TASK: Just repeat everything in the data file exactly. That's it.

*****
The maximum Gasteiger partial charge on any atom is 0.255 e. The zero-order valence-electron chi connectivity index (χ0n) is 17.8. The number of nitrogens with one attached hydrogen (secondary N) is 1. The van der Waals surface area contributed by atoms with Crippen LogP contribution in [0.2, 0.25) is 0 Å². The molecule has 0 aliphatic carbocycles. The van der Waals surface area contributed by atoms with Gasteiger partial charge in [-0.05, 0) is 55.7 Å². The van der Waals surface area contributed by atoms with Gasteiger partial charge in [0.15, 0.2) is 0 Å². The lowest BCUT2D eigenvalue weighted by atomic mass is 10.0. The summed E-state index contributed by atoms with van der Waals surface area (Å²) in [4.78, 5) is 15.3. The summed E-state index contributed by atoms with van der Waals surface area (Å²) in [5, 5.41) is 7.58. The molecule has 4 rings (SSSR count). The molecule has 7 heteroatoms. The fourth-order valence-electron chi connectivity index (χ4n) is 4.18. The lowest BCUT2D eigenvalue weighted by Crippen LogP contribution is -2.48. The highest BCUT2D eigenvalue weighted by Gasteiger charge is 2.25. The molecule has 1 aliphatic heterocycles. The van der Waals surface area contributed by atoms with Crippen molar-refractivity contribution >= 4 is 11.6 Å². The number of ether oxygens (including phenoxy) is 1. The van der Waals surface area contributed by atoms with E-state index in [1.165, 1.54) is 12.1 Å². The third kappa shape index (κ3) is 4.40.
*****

The maximum Gasteiger partial charge on any atom is 0.255 e. The zero-order valence-electron chi connectivity index (χ0n) is 17.8. The number of nitrogens with one attached hydrogen (secondary N) is 1. The van der Waals surface area contributed by atoms with Crippen LogP contribution in [0.2, 0.25) is 0 Å². The molecule has 0 aliphatic carbocycles. The van der Waals surface area contributed by atoms with Gasteiger partial charge in [-0.05, 0) is 55.7 Å². The van der Waals surface area contributed by atoms with Gasteiger partial charge in [0.15, 0.2) is 0 Å². The lowest BCUT2D eigenvalue weighted by atomic mass is 10.0. The summed E-state index contributed by atoms with van der Waals surface area (Å²) in [4.78, 5) is 15.3. The summed E-state index contributed by atoms with van der Waals surface area (Å²) in [5, 5.41) is 7.58. The molecule has 4 rings (SSSR count). The molecule has 7 heteroatoms. The fourth-order valence-electron chi connectivity index (χ4n) is 4.18. The lowest BCUT2D eigenvalue weighted by Crippen LogP contribution is -2.48. The highest BCUT2D eigenvalue weighted by Gasteiger charge is 2.25. The molecule has 1 aliphatic heterocycles. The van der Waals surface area contributed by atoms with Crippen molar-refractivity contribution >= 4 is 11.6 Å². The number of ether oxygens (including phenoxy) is 1. The van der Waals surface area contributed by atoms with E-state index in [1.165, 1.54) is 12.1 Å². The third kappa shape index (κ3) is 4.40.